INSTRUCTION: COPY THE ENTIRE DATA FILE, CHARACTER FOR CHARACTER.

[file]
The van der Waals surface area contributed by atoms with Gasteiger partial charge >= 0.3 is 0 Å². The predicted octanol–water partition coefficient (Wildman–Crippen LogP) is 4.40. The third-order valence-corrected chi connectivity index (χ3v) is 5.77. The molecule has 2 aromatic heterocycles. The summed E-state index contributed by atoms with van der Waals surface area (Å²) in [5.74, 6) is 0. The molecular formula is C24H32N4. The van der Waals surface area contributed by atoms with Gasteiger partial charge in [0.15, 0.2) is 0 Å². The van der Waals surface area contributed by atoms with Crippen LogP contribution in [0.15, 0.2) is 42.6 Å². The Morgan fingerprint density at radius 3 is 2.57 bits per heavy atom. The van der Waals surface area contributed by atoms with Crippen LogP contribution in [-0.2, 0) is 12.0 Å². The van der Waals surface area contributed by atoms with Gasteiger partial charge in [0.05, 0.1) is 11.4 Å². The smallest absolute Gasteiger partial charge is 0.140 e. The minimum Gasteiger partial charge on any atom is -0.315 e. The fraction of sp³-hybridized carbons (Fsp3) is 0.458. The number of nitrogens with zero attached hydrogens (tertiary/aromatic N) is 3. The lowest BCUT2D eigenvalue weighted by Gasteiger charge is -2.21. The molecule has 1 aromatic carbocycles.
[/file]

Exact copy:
The van der Waals surface area contributed by atoms with Gasteiger partial charge >= 0.3 is 0 Å². The predicted octanol–water partition coefficient (Wildman–Crippen LogP) is 4.40. The third-order valence-corrected chi connectivity index (χ3v) is 5.77. The molecule has 2 aromatic heterocycles. The summed E-state index contributed by atoms with van der Waals surface area (Å²) in [5.74, 6) is 0. The molecular formula is C24H32N4. The van der Waals surface area contributed by atoms with Gasteiger partial charge in [0.15, 0.2) is 0 Å². The van der Waals surface area contributed by atoms with Crippen LogP contribution in [0.15, 0.2) is 42.6 Å². The Morgan fingerprint density at radius 3 is 2.57 bits per heavy atom. The van der Waals surface area contributed by atoms with Crippen LogP contribution in [-0.2, 0) is 12.0 Å². The van der Waals surface area contributed by atoms with Gasteiger partial charge in [0.05, 0.1) is 11.4 Å². The smallest absolute Gasteiger partial charge is 0.140 e. The minimum Gasteiger partial charge on any atom is -0.315 e. The fraction of sp³-hybridized carbons (Fsp3) is 0.458. The number of nitrogens with zero attached hydrogens (tertiary/aromatic N) is 3. The lowest BCUT2D eigenvalue weighted by Gasteiger charge is -2.21. The molecule has 1 aromatic carbocycles.